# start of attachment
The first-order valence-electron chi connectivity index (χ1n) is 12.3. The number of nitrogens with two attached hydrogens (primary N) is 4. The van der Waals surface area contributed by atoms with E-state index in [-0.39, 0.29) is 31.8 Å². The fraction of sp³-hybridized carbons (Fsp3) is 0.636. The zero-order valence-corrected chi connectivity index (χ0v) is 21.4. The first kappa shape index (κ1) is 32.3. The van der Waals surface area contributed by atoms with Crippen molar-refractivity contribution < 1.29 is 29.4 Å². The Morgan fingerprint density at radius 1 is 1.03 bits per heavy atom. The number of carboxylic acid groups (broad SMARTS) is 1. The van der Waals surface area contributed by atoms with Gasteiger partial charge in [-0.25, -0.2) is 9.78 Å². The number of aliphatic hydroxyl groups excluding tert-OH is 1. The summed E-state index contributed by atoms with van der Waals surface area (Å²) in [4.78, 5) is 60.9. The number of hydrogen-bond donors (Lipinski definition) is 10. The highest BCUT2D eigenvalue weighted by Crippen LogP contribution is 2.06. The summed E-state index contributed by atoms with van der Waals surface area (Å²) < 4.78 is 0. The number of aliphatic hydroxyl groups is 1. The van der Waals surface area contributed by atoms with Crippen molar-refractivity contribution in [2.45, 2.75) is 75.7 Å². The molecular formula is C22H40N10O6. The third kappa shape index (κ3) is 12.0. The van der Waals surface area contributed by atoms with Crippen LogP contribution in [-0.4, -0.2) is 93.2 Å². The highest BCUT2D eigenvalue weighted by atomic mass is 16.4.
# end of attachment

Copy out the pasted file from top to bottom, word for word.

The first-order valence-electron chi connectivity index (χ1n) is 12.3. The number of nitrogens with two attached hydrogens (primary N) is 4. The van der Waals surface area contributed by atoms with E-state index in [-0.39, 0.29) is 31.8 Å². The fraction of sp³-hybridized carbons (Fsp3) is 0.636. The zero-order valence-corrected chi connectivity index (χ0v) is 21.4. The first kappa shape index (κ1) is 32.3. The van der Waals surface area contributed by atoms with Crippen molar-refractivity contribution < 1.29 is 29.4 Å². The Morgan fingerprint density at radius 1 is 1.03 bits per heavy atom. The number of carboxylic acid groups (broad SMARTS) is 1. The van der Waals surface area contributed by atoms with Gasteiger partial charge in [-0.25, -0.2) is 9.78 Å². The number of aliphatic hydroxyl groups excluding tert-OH is 1. The summed E-state index contributed by atoms with van der Waals surface area (Å²) in [4.78, 5) is 60.9. The number of hydrogen-bond donors (Lipinski definition) is 10. The highest BCUT2D eigenvalue weighted by Crippen LogP contribution is 2.06. The summed E-state index contributed by atoms with van der Waals surface area (Å²) < 4.78 is 0. The number of aliphatic hydroxyl groups is 1. The van der Waals surface area contributed by atoms with Crippen molar-refractivity contribution in [2.45, 2.75) is 75.7 Å². The molecular formula is C22H40N10O6. The third kappa shape index (κ3) is 12.0. The van der Waals surface area contributed by atoms with Crippen LogP contribution in [-0.4, -0.2) is 93.2 Å². The highest BCUT2D eigenvalue weighted by atomic mass is 16.4.